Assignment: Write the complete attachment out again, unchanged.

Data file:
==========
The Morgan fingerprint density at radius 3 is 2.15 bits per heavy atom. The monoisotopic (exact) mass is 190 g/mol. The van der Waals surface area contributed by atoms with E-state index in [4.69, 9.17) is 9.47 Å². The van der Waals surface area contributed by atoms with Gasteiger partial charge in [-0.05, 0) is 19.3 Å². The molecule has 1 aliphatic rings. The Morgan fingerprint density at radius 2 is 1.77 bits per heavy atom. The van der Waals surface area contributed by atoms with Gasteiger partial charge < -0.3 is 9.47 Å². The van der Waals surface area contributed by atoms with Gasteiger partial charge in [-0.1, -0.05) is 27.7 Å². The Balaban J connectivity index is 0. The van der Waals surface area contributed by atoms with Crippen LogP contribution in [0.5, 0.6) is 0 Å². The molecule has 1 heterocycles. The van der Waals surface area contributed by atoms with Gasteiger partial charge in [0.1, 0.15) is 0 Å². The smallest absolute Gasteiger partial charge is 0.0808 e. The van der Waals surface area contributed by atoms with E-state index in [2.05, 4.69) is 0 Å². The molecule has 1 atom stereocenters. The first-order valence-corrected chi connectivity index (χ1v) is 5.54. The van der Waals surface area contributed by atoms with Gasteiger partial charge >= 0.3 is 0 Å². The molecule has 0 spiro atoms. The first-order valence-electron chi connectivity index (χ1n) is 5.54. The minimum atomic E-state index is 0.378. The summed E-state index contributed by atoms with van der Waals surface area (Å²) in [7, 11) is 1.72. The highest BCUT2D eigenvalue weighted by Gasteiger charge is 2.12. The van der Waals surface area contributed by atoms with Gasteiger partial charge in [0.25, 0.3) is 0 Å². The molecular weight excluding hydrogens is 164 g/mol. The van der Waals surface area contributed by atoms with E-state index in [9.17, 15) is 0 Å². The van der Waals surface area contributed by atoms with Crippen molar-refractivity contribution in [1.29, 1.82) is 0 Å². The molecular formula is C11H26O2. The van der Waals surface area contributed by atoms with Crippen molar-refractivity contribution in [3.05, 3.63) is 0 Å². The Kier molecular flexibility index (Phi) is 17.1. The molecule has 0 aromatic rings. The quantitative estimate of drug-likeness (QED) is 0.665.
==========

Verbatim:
The Morgan fingerprint density at radius 3 is 2.15 bits per heavy atom. The monoisotopic (exact) mass is 190 g/mol. The van der Waals surface area contributed by atoms with E-state index in [4.69, 9.17) is 9.47 Å². The van der Waals surface area contributed by atoms with Gasteiger partial charge in [-0.05, 0) is 19.3 Å². The molecule has 1 aliphatic rings. The Morgan fingerprint density at radius 2 is 1.77 bits per heavy atom. The van der Waals surface area contributed by atoms with Gasteiger partial charge < -0.3 is 9.47 Å². The van der Waals surface area contributed by atoms with Gasteiger partial charge in [-0.1, -0.05) is 27.7 Å². The Balaban J connectivity index is 0. The van der Waals surface area contributed by atoms with Crippen LogP contribution in [0.5, 0.6) is 0 Å². The molecule has 1 heterocycles. The van der Waals surface area contributed by atoms with Gasteiger partial charge in [0.1, 0.15) is 0 Å². The smallest absolute Gasteiger partial charge is 0.0808 e. The van der Waals surface area contributed by atoms with E-state index in [2.05, 4.69) is 0 Å². The molecule has 1 atom stereocenters. The first-order valence-corrected chi connectivity index (χ1v) is 5.54. The van der Waals surface area contributed by atoms with Gasteiger partial charge >= 0.3 is 0 Å². The molecule has 0 spiro atoms. The first-order valence-electron chi connectivity index (χ1n) is 5.54. The minimum atomic E-state index is 0.378. The summed E-state index contributed by atoms with van der Waals surface area (Å²) in [7, 11) is 1.72. The highest BCUT2D eigenvalue weighted by Gasteiger charge is 2.12. The van der Waals surface area contributed by atoms with Gasteiger partial charge in [0.25, 0.3) is 0 Å². The molecular weight excluding hydrogens is 164 g/mol. The van der Waals surface area contributed by atoms with E-state index in [9.17, 15) is 0 Å². The van der Waals surface area contributed by atoms with Crippen molar-refractivity contribution in [1.29, 1.82) is 0 Å². The molecular formula is C11H26O2. The van der Waals surface area contributed by atoms with Crippen molar-refractivity contribution in [3.05, 3.63) is 0 Å². The Kier molecular flexibility index (Phi) is 17.1. The molecule has 0 aromatic rings. The quantitative estimate of drug-likeness (QED) is 0.665.